- From the IGHS newsletter. Very fitting message for today the holiest of all
Dr. Dave's Notes:
As I was thinking about what to write about today, I recalled what I learned
about Christmas over fifty years ago from my father. He was a rural mail
carrier and his mail route took him into the hills where many people lived
in near poverty. I know because a few times when I was sick, I had to ride
with him on his mail route rather then staying home alone in our farmhouse.
I went to school in our two-room school with some of the kids that lived in
what most people would consider shacks. When I say rural mail carrier, I
mean that he drove about a hundred miles a day, all on the gravel country
roads. The houses were not close together, sometimes they were a half mile
apart from other homes. My father knew who lived at each of these places,
even the names of children who got letters from grandparents.
Back in those days, he sorted all of the mail for his route by hand. He knew
for example, a letter just addressed to Grandma, Deer Island, Oregon and had
a return address, then he could guess for whom the letter was meant because
he had sorted other mail from that return address in the past.
My father was the kind of man who if mail came in lacking sufficient
postage, he would deliver it and leave a note to leave the extra change in
the mailbox for him to pick up the next day. He paid the lacking postage
himself, out of his own pocket so the people would get their mail on time.
The people were poor, but honest. They would never think of stiffing my
father for a few cents postage due.
During the week of Christmas, we got all kinds of cookies and sweets because
the people on his mail route would leave these gifts in their mailboxes for
him. Every day he came home with surprises left by his mail customers. I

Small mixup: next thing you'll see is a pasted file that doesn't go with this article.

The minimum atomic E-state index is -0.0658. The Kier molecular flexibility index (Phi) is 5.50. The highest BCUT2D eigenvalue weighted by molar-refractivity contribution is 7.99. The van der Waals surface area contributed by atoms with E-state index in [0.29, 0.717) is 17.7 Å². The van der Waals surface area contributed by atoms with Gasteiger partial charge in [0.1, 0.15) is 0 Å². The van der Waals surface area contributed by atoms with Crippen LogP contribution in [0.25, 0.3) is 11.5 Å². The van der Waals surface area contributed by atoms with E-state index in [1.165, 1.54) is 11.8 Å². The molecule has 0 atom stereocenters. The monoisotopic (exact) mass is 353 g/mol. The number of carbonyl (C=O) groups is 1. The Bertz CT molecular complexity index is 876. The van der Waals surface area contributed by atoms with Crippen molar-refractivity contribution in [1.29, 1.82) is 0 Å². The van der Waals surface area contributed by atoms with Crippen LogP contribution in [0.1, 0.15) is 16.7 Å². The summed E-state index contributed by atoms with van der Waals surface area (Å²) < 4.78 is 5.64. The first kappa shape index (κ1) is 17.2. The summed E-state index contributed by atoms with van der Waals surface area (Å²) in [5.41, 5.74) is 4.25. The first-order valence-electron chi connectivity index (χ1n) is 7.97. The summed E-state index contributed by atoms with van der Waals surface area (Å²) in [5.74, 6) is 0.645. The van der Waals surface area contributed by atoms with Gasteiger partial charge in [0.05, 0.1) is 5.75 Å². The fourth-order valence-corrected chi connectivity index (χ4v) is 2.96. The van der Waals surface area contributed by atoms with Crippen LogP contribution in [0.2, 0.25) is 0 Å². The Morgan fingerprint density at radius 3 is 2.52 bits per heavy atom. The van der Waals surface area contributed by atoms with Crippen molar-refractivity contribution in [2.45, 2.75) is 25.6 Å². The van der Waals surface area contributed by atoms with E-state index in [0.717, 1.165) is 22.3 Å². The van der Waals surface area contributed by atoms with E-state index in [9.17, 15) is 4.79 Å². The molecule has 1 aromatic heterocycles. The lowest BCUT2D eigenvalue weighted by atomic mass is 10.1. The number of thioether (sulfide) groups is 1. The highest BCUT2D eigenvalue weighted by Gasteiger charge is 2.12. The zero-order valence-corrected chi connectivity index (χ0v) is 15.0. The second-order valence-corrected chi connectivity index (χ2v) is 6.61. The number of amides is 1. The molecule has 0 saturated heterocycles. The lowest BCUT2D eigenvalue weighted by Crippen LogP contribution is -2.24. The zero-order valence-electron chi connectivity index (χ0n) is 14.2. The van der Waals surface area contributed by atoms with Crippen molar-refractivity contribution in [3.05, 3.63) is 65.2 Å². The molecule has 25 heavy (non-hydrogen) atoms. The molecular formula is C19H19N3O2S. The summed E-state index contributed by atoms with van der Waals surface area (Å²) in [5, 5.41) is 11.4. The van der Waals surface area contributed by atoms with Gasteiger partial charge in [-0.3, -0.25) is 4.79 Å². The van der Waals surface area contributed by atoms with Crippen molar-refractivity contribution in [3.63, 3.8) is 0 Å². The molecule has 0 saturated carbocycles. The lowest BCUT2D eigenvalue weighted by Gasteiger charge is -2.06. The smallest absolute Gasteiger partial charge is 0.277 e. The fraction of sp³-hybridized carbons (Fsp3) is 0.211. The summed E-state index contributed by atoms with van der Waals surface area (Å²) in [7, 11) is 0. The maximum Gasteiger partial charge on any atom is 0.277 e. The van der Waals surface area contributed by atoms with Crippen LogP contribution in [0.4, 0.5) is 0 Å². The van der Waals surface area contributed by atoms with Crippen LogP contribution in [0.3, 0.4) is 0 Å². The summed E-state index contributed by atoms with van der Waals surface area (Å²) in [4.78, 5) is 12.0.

could not figure how why none of the cookies were of the hard variety, that
lasted a lot longer than the softer kind.
I clearly recall that one year, he dressed up as Santa, with his red Santa
suite, white beard, and red cap. He had a large red bag. I could not
understand why he had toys wrapped up and were putting them into this red
bag. I remember him saying that he was giving these toys away to those less
fortunate. Santa remembered us, but there were children who Santa would not
visit this year so he was helping out Santa.
I remember we all climbed into the car and drove to the first home where
children of a milk dairy farm lived. He had purchased toys and had wrapped
them and put the names of the children on each present. He walked up to the
door and knocked on it.
A child answered the door dressed in pants with holes in the knees. He stood
there with the door half way open and wide-eyed staring. His mother came to
the door and gasped. My father reached into his red bag and removed two
presents with the names of her boys on them. He handed the presents to the
boys and wished them a Merry Christmas, turned, and walked away. He hurried
back to the car and rush away before the people thought to look for the car
to see if they knew who it was that was their Santa.
My father was not a college graduate, may not even have been a high school
graduate, but he loved people and in his small way, he spread the message of
Christmas to many. He did not belong to any church and never attended church
services; he thought that we should be kind and considerate to everyone. He
told me once that religion does not make the man, but the man makes the
I never forgot those years when my father would don his red Santa suit and
deliver some moments of joy to children who's Christmas tree was bare of
gifts. I saw fathers and mothers weeping because someone thought enough of
them to bring joy into the lives of their children at this special time of
May you each sense that this holiday season is not about how far into debt
you had to go, but how much joy you brought to other people. The lessons we
learn in life are from watching the actions of others. What lessons are
other people learning from your actions?